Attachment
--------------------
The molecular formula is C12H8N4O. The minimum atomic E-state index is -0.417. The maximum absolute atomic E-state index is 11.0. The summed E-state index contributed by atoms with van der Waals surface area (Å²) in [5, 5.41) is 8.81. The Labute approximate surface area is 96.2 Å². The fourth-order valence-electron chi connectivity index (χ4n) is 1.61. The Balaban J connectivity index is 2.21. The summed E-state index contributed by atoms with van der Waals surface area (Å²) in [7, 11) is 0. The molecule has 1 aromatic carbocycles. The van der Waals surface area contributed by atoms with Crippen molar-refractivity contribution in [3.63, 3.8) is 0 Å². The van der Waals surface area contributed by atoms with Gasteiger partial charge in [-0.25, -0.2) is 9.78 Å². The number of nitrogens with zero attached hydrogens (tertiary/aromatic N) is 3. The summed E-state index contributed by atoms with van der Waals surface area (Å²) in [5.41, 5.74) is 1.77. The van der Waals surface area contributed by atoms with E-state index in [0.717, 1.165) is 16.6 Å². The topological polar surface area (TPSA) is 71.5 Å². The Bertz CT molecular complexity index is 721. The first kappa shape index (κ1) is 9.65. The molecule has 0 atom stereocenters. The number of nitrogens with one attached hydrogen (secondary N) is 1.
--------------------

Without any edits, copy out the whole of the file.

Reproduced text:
The molecular formula is C12H8N4O. The minimum atomic E-state index is -0.417. The maximum absolute atomic E-state index is 11.0. The summed E-state index contributed by atoms with van der Waals surface area (Å²) in [5, 5.41) is 8.81. The Labute approximate surface area is 96.2 Å². The fourth-order valence-electron chi connectivity index (χ4n) is 1.61. The Balaban J connectivity index is 2.21. The summed E-state index contributed by atoms with van der Waals surface area (Å²) in [7, 11) is 0. The molecule has 1 aromatic carbocycles. The van der Waals surface area contributed by atoms with Crippen molar-refractivity contribution in [3.63, 3.8) is 0 Å². The van der Waals surface area contributed by atoms with Gasteiger partial charge in [-0.25, -0.2) is 9.78 Å². The number of nitrogens with zero attached hydrogens (tertiary/aromatic N) is 3. The summed E-state index contributed by atoms with van der Waals surface area (Å²) in [5.41, 5.74) is 1.77. The van der Waals surface area contributed by atoms with E-state index in [0.717, 1.165) is 16.6 Å². The topological polar surface area (TPSA) is 71.5 Å². The Bertz CT molecular complexity index is 721. The first kappa shape index (κ1) is 9.65. The molecule has 0 atom stereocenters. The number of nitrogens with one attached hydrogen (secondary N) is 1.